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HRI has developed an unprecedented drug design strategy that tailors drugs with fatty acids to minimise side effects.

Drugs targeting kinase – a critical class of enzymes that mediate all aspects of human physiology and pathology – are a rising star among new drug candidates for treating cardiovascular disease and cancer, due to their effectiveness and rapid response. However, their associated side effects are a huge barrier to further development for clinical use.

Dr Xuyu Liu, leader of the Cardiovascular-protective Signalling and Drug Discovery Group at HRI, has developed an approach that effectively minimises the side effects of kinase drugs.

“Kinase drugs have enormous potential for effectively treating cardiovascular disease, but their associated side effects can outweigh their treatment benefits,” says Dr Liu.

We have devel­oped an unprece­dent­ed approach to fur­ther the activ­i­ty of kinase drugs and make them safer and suit­able to use for car­dio­vas­cu­lar treatment.”

“Currently, our research is focusing on elaborating this technology as a generic strategy to optimise kinase drugs for cardiovascular disease.”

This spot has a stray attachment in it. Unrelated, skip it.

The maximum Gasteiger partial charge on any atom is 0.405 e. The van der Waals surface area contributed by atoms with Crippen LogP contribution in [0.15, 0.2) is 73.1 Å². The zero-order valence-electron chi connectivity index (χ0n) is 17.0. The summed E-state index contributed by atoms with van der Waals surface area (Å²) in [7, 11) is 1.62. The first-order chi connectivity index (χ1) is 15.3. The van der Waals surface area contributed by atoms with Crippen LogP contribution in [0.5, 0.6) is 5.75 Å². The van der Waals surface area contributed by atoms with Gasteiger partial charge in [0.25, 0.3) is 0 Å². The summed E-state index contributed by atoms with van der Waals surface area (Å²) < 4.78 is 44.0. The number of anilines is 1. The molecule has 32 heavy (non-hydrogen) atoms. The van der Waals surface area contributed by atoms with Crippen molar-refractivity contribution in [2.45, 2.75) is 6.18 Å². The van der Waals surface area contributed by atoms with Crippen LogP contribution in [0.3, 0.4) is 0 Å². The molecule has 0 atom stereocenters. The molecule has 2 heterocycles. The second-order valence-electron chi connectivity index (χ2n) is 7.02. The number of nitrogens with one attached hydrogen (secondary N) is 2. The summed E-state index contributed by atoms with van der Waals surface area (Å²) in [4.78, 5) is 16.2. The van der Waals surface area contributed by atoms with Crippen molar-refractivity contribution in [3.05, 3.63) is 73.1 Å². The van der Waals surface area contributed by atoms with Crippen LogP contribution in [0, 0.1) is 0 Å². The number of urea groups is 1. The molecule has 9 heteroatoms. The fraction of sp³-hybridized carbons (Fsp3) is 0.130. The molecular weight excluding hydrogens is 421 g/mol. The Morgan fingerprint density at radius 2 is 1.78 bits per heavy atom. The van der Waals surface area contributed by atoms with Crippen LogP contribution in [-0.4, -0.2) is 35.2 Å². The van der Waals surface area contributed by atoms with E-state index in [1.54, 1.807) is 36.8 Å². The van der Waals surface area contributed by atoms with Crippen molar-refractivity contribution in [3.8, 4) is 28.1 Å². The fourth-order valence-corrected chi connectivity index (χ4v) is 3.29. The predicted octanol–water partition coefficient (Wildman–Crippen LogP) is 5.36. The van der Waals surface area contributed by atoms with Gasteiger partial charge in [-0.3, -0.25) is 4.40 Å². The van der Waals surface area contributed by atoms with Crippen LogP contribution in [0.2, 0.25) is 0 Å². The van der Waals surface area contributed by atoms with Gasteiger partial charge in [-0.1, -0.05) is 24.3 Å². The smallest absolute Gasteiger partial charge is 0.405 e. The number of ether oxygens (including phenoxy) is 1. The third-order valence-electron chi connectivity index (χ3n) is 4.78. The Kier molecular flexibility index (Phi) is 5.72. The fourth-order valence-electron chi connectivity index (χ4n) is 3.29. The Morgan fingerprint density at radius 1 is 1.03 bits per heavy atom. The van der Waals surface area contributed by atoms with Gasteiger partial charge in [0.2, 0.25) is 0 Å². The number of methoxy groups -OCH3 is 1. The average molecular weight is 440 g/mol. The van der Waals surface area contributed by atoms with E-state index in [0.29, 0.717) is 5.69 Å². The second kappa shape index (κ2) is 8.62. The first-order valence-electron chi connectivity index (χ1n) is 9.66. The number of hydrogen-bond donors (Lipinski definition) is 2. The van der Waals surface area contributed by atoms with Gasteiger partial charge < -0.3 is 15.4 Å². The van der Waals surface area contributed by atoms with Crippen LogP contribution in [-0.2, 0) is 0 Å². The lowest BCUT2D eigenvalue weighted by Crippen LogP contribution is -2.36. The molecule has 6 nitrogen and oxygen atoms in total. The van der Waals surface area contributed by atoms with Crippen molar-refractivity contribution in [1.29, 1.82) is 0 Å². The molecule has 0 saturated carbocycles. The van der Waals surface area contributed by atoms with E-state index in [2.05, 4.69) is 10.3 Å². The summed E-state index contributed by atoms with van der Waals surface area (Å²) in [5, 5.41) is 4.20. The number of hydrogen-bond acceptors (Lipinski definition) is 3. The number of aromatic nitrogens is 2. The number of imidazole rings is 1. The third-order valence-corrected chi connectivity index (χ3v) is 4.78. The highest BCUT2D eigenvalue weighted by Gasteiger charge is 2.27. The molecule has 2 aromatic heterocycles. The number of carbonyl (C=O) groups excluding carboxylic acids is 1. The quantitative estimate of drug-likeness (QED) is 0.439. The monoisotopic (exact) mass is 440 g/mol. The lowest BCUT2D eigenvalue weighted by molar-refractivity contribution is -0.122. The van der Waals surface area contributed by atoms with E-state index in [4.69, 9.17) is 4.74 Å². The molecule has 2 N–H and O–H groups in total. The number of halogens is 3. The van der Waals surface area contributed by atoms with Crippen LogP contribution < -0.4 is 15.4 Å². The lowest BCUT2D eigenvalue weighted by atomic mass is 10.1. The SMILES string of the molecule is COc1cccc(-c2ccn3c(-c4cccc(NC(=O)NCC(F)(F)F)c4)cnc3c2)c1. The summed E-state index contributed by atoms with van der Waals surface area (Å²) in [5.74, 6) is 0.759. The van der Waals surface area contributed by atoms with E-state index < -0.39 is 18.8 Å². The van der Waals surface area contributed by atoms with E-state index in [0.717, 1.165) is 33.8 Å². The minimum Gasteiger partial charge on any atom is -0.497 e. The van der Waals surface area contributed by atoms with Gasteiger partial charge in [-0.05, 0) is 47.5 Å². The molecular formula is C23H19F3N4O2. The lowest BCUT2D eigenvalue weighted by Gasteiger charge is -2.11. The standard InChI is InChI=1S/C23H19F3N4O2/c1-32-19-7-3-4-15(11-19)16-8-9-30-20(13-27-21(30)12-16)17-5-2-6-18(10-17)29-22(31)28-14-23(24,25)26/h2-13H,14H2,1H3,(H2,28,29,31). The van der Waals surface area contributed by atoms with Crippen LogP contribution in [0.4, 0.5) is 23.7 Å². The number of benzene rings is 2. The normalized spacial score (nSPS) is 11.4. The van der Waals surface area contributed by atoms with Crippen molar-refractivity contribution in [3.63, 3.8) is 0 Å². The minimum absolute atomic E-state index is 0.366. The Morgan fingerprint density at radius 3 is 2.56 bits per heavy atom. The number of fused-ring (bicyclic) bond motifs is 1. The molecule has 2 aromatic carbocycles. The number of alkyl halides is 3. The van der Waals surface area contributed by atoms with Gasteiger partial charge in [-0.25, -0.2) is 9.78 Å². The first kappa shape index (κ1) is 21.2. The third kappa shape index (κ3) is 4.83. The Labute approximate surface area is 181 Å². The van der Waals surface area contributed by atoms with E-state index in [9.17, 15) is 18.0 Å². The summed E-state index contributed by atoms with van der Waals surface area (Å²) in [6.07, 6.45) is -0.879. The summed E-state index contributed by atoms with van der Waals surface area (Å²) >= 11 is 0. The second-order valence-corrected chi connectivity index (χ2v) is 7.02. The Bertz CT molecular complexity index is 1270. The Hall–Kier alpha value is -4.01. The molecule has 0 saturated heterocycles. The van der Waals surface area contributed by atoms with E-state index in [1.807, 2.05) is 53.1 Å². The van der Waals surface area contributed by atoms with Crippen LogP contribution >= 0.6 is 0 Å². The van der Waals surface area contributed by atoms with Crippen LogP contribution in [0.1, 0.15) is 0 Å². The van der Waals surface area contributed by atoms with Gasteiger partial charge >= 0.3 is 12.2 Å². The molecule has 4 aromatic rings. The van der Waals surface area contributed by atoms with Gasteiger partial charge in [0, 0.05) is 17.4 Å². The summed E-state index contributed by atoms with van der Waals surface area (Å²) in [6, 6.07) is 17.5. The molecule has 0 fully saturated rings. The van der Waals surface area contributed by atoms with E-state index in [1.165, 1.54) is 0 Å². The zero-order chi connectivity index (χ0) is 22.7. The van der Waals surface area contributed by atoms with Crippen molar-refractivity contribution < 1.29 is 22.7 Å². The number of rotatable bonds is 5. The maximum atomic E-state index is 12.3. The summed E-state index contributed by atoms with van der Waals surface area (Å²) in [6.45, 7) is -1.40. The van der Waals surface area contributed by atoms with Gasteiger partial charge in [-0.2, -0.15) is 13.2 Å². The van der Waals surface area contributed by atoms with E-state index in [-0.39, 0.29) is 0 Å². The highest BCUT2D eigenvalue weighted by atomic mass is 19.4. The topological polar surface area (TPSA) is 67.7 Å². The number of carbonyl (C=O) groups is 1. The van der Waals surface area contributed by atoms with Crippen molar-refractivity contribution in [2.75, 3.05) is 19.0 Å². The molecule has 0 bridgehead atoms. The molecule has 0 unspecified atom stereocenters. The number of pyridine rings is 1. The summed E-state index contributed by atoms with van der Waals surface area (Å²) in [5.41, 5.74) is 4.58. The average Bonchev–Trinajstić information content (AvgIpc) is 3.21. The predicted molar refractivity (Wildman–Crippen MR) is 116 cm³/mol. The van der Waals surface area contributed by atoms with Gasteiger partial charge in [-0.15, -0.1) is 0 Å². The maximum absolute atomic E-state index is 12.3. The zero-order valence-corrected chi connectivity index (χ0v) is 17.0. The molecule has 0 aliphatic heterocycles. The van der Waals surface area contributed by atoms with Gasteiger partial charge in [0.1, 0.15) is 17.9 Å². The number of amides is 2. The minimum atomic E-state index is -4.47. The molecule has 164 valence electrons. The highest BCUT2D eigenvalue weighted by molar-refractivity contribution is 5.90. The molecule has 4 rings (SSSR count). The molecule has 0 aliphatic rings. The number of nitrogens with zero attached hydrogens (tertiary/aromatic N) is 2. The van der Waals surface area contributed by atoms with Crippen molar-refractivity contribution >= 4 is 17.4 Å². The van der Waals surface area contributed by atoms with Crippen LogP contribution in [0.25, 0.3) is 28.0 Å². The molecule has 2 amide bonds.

In this approach, the Group discovered that certain fatty acids display a high toxicity toward breast cancers by targeting mis-regulated Akt kinases, which also promote the health of the cardiovascular system and boost the immune system in normal physiological circumstances. Following this logic, the Group tailored an existing Phase II kinase drug to resemble the action of these fatty acids to increase potency. Importantly, these new drug candidates do not trigger serious side effects associated with other trialled Akt drugs, such as diabetes-like syndrome, metabolic mis-regulation and an irritation response.

One of Dr Liu’s new drug candidates proved in pre-clinical trials to be superior to the original drug, with an excellent safety profile that is suitable for application in cardiovascular disease and diabetes treatment. Evidence from lab models suggests that this drug could be an exciting candidate for the treatment of factors in cardiovascular disease such as thrombosis (blood clots) and pathological cardiac hypertrophy.

The Group is currently conducting further research to repurpose this drug as a candidate for antithrombotic, cardioprotective and diabetic therapies.

“This strategy can be further developed as a generic platform to increase the safety profiles of other cardiovascular and anticancer drugs,” states Dr Liu.

Hav­ing safer and more effec­tive treat­ment options would have a huge impact on the mil­lions of peo­ple suf­fer­ing from car­dio­vas­cu­lar dis­ease, and can­cer, around the world.”


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